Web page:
Re An open letter to the Communist Party of Australia

Peter Boyle peterb at dsp.org.au
Thu Jul 31 22:22:55 MDT 2003


Here is the CPA's justification for splitting the peace
movement in Sydney. It is published in the July 30, 2003
issue of the Guardian (see
<http://www.cpa.org.au/guardian/g1148.html>).

* * *

CPA Statement:
Divisions in the Sydney peace movement

In September 2002, forces linked to three groups — the Palm
Sunday Committee, the Sydney Network for Peace and No War —
came together to found the Walk Against the War Coalition.

The Walk Against the War Coalition successfully organised
the mass protests against the invasion and occupation of
Iraq. However, behind the successful actions there were a
range of conflicts on organisational and political matters.

The political position and behaviour of some groups in the
Walk Against the War Coalition provoked increasing anger and
frustration among a range of the affiliates. In response,
they began in April to discuss how best to continue and
develop the anti-war work in Sydney. The Communist Party of
Australia (CPA) was invited into this process in mid-June.
It culminated in the formation of the Sydney Peace and
Justice Coalition on July 7.

Almost all the members of the Walk Against the War Coalition
were invited to participate in the Sydney Peace and Justice
Coalition. It is incorrect that, as Democratic Socialist
Party (DSP) member Nick Everett claims, the new coalition
was "kept secret from many affiliates of the Walk Against
the War Coalition, including the NSW Greens, Socialist
Alliance, Muslim organisations and representatives of local
peace groups, solidarity organisations and many individuals
who have been active in the peace movement." It is correct
that the Socialist Alliance was not one of the groups
invited to join the new coalition.

The CPA made it clear that it does not in principle support
what amount to organisational bans in a broad movement. They
undermine the concept of a broad coalition in which a range
of groups, whose policies and approaches may diverge on many
questions, come together to work on those issues held in
common.

We hold the view that organisational measures do not solve
political and tactical differences. Such conflict will
continue, although in different forms, and will still have
to be fought out politically and over time.

However, the principle of trying to unite the broadest
possible movement should never be treated as an absolute,
isolated from other considerations.

Our main concern remains to work with other groups to
consolidate and develop the anti-war movement in Sydney on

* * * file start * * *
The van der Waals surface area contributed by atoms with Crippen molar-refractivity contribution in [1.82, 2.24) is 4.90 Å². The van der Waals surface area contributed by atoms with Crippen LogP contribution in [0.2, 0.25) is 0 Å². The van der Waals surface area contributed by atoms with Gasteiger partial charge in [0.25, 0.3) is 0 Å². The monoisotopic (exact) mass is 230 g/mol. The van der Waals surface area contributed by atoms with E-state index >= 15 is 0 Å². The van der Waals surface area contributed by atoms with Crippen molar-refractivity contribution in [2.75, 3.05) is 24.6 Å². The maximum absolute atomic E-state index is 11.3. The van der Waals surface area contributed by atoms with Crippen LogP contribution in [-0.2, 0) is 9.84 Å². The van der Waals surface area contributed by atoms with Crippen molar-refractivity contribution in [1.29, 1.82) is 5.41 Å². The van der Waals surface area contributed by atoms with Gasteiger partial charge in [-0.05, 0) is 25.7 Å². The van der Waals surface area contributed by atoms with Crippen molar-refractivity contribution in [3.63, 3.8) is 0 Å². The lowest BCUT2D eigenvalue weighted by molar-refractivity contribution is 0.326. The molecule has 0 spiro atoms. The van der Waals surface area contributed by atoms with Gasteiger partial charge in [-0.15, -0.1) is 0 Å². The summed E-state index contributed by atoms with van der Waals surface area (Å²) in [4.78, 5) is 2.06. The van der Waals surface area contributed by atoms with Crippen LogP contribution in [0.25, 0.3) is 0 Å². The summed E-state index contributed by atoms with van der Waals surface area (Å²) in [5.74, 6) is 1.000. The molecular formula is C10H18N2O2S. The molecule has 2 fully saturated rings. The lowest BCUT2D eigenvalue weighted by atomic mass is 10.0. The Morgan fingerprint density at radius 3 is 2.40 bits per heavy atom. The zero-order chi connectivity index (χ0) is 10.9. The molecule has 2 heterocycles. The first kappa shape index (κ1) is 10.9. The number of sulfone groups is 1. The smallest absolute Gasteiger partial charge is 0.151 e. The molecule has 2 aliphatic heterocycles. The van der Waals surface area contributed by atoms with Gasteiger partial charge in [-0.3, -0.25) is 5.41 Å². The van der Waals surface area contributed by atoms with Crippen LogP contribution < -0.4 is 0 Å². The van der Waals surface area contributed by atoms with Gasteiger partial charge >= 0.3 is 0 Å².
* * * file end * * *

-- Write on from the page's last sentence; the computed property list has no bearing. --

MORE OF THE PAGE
as broad a basis as possible. The new Sydney Peace and
Justice Coalition has a far broader base among trade unions,
community and peace groups, sections of the ALP and
religious bodies than do the ultra-left groups.

We also believe that the composition of the new coalition
can provide an effective basis for much more sustained work
in the trade unions to make the slogan "peace is union
business" real.

The Charter of the Sydney Peace and Justice Coalition brings
together anti- war and anti-globalisation issues — a move we
regard as positive.

The quality of the work of the Sydney Peace and Justice
Coalition and its popular influence will be determined over
time. The degree to which trade unionists, community
organisations and younger people, especially on university
and college campuses, will become involved will also be
determined by the attractiveness and vigour of the
activities of the new coalition.

Claims made by ultra-left groups that the changes will
undermine the anti- war movement and exclude the left depend
on whether ultra-left and Trotskyist organisations are to be
seen as genuine left groups and whether they are prepared to
take a more constructive approach in the coalitions they
join than has often been the case in the past.

There are many experiences in other areas of political work
that do not lead us to give a positive answer to this
question.

CPA members in the Walk Against the War Coalition had been
concerned for some time about the disruptive role of the DSP
and some other ultra-left (Trotskyist) groups in the
anti-war campaign in Sydney.

While anti-war coalitions in other States issued leaflets
and other material explaining and analysing events in the
Middle East, in Sydney the Walk Against the War Coalition
was generally unable to achieve consensus and was therefore
only able to publicise slogans and events. This was a
serious weakness.

It became a greater problem, which had the potential to
destroy efforts to inform and educate the community, at a
time when mass mobilisations were on the wane.

The need to confront new issues — the threats against North
Korea (DPRK), Syria and Iran, and the free trade
negotiations between Australia and the US are just two
examples. — as well as the ongoing campaign against the
occupation and privatisation of Iraq demand more public